The functioning of the U.S. electoral process increasingly comes down to resolving election law disputes in court. These election law cases are extraordinarily important to the democratic process, often concerning fundamental issues such as ballot access, accurate vote counts, and voter challenges.
Created in 2005 as a joint venture of the National Center for State Courts and the William & Mary Law School, the Election Law Program seeks to provide practical assistance to state court judges called upon to resolve difficult election law disputes. Resources include a Manual for judges that discusses and analyzes election law issues and the judicial relief available for election law violations. The Program also produces a series of web-based lectures designed to educate judges and journalists about the fundamentals of election law. The Program regularly adds to its collection.
In 2011, the Deer Creek Foundation generously awarded the Program a grant to run Election Law "War Games" at three state judicial conferences. The first war game was held on May 16, 2012 in Norfolk, Virginia. The second war game was held in Vail, Colorado on September 11, 2012. The goals of the war games are twofold: to troubleshoot state election statutes and educate judges about the unique nature of election litigation. Video of the Virgina war game oral argument and decision is available here. Video of the Colorado war game will be available soon.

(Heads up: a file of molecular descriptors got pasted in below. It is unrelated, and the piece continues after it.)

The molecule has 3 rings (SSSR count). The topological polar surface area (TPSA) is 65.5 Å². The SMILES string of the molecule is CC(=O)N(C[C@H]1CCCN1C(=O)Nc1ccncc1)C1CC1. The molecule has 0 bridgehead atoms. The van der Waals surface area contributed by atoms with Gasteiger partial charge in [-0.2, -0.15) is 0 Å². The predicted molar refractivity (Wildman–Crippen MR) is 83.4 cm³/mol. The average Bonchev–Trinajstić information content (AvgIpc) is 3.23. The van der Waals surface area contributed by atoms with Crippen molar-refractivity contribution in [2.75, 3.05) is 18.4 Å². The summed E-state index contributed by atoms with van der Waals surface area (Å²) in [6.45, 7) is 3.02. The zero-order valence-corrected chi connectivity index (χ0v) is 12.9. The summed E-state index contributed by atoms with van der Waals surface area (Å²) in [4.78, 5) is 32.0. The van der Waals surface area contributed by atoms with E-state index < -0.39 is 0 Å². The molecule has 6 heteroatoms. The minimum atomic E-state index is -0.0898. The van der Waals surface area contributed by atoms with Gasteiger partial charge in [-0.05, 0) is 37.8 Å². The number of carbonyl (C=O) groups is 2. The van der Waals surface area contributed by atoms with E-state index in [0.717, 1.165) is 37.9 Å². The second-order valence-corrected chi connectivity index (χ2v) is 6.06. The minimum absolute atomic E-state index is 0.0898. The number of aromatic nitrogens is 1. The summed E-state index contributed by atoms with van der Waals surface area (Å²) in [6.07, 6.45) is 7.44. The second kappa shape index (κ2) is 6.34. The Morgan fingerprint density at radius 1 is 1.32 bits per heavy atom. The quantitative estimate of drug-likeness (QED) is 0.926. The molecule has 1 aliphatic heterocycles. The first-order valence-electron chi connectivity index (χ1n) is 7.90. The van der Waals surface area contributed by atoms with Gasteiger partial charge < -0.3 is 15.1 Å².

Finally, each year, the Program hosts a symposium addressing a timely election law topic. Past symposia have featured an array of distinguished panelists discussing topics such as judicial campaign finance, redistricting, the role of secretaries of state in managing elections, and "campaigning in the courts" (a panel designed to examine the rising tide of election ligitation and campaign strategy). For information about the annual symposium seriess, see the Program's News & Activities page.